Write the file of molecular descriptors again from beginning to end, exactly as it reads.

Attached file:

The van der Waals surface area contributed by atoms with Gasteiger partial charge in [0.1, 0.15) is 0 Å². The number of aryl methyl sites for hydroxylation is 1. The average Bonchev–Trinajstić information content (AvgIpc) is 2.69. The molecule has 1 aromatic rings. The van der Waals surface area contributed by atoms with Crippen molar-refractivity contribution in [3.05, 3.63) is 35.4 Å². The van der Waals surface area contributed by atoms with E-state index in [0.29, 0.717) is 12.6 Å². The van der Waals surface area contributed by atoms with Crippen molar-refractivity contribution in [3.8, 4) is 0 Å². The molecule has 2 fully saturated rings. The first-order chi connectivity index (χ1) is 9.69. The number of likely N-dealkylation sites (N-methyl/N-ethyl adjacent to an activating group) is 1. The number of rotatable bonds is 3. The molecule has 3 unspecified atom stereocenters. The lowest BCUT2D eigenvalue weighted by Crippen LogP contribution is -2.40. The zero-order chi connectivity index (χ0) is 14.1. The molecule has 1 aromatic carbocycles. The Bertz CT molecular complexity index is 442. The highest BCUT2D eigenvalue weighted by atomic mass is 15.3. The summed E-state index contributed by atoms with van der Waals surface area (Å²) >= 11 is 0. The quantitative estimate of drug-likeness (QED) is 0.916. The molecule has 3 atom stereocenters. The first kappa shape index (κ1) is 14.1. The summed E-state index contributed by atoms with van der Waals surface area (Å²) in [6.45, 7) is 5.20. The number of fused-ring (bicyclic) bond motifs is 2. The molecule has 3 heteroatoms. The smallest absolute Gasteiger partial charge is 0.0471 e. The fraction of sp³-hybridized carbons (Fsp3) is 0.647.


The van der Waals surface area contributed by atoms with Gasteiger partial charge in [0.1, 0.15) is 0 Å². The number of aryl methyl sites for hydroxylation is 1. The average Bonchev–Trinajstić information content (AvgIpc) is 2.69. The molecule has 1 aromatic rings. The van der Waals surface area contributed by atoms with Crippen molar-refractivity contribution in [3.05, 3.63) is 35.4 Å². The van der Waals surface area contributed by atoms with E-state index in [0.29, 0.717) is 12.6 Å². The van der Waals surface area contributed by atoms with Crippen molar-refractivity contribution in [3.8, 4) is 0 Å². The molecule has 2 fully saturated rings. The first-order chi connectivity index (χ1) is 9.69. The number of likely N-dealkylation sites (N-methyl/N-ethyl adjacent to an activating group) is 1. The number of rotatable bonds is 3. The molecule has 3 unspecified atom stereocenters. The lowest BCUT2D eigenvalue weighted by Crippen LogP contribution is -2.40. The zero-order chi connectivity index (χ0) is 14.1. The molecule has 1 aromatic carbocycles. The Bertz CT molecular complexity index is 442. The highest BCUT2D eigenvalue weighted by atomic mass is 15.3. The summed E-state index contributed by atoms with van der Waals surface area (Å²) >= 11 is 0. The quantitative estimate of drug-likeness (QED) is 0.916. The molecule has 3 atom stereocenters. The first kappa shape index (κ1) is 14.1. The summed E-state index contributed by atoms with van der Waals surface area (Å²) in [6.45, 7) is 5.20. The number of fused-ring (bicyclic) bond motifs is 2. The molecule has 3 heteroatoms. The smallest absolute Gasteiger partial charge is 0.0471 e. The fraction of sp³-hybridized carbons (Fsp3) is 0.647.